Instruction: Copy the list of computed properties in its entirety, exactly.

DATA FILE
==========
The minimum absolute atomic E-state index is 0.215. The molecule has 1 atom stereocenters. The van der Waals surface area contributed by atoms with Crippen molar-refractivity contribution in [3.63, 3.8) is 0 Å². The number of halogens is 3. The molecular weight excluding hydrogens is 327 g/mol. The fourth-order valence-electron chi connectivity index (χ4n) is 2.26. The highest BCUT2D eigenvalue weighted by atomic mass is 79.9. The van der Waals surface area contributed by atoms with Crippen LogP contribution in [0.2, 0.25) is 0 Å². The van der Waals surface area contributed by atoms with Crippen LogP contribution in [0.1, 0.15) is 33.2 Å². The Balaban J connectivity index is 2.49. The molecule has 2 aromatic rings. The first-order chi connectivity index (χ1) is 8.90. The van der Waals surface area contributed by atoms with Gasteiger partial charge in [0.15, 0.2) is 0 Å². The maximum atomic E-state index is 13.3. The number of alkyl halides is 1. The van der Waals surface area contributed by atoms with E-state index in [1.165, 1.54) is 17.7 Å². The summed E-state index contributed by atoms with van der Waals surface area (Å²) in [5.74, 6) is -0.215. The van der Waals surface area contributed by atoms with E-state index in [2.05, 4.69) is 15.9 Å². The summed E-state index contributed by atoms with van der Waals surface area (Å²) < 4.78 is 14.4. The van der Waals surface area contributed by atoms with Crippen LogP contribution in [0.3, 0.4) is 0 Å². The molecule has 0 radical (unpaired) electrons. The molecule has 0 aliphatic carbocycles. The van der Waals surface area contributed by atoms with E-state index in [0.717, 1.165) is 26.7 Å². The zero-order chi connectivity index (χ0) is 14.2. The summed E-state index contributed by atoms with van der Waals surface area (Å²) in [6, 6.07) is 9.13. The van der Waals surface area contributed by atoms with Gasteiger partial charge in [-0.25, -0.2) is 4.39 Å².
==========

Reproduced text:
The minimum absolute atomic E-state index is 0.215. The molecule has 1 atom stereocenters. The van der Waals surface area contributed by atoms with Crippen molar-refractivity contribution in [3.63, 3.8) is 0 Å². The number of halogens is 3. The molecular weight excluding hydrogens is 327 g/mol. The fourth-order valence-electron chi connectivity index (χ4n) is 2.26. The highest BCUT2D eigenvalue weighted by atomic mass is 79.9. The van der Waals surface area contributed by atoms with Crippen LogP contribution in [0.2, 0.25) is 0 Å². The van der Waals surface area contributed by atoms with Crippen LogP contribution in [0.1, 0.15) is 33.2 Å². The Balaban J connectivity index is 2.49. The molecule has 2 aromatic rings. The first-order chi connectivity index (χ1) is 8.90. The van der Waals surface area contributed by atoms with Gasteiger partial charge in [0.15, 0.2) is 0 Å². The maximum atomic E-state index is 13.3. The number of alkyl halides is 1. The van der Waals surface area contributed by atoms with E-state index in [1.165, 1.54) is 17.7 Å². The summed E-state index contributed by atoms with van der Waals surface area (Å²) in [5.74, 6) is -0.215. The van der Waals surface area contributed by atoms with E-state index in [2.05, 4.69) is 15.9 Å². The summed E-state index contributed by atoms with van der Waals surface area (Å²) < 4.78 is 14.4. The van der Waals surface area contributed by atoms with Crippen LogP contribution in [0.3, 0.4) is 0 Å². The molecule has 0 radical (unpaired) electrons. The molecule has 0 aliphatic carbocycles. The van der Waals surface area contributed by atoms with E-state index in [0.717, 1.165) is 26.7 Å². The zero-order chi connectivity index (χ0) is 14.2. The summed E-state index contributed by atoms with van der Waals surface area (Å²) in [6, 6.07) is 9.13. The van der Waals surface area contributed by atoms with Gasteiger partial charge in [-0.25, -0.2) is 4.39 Å².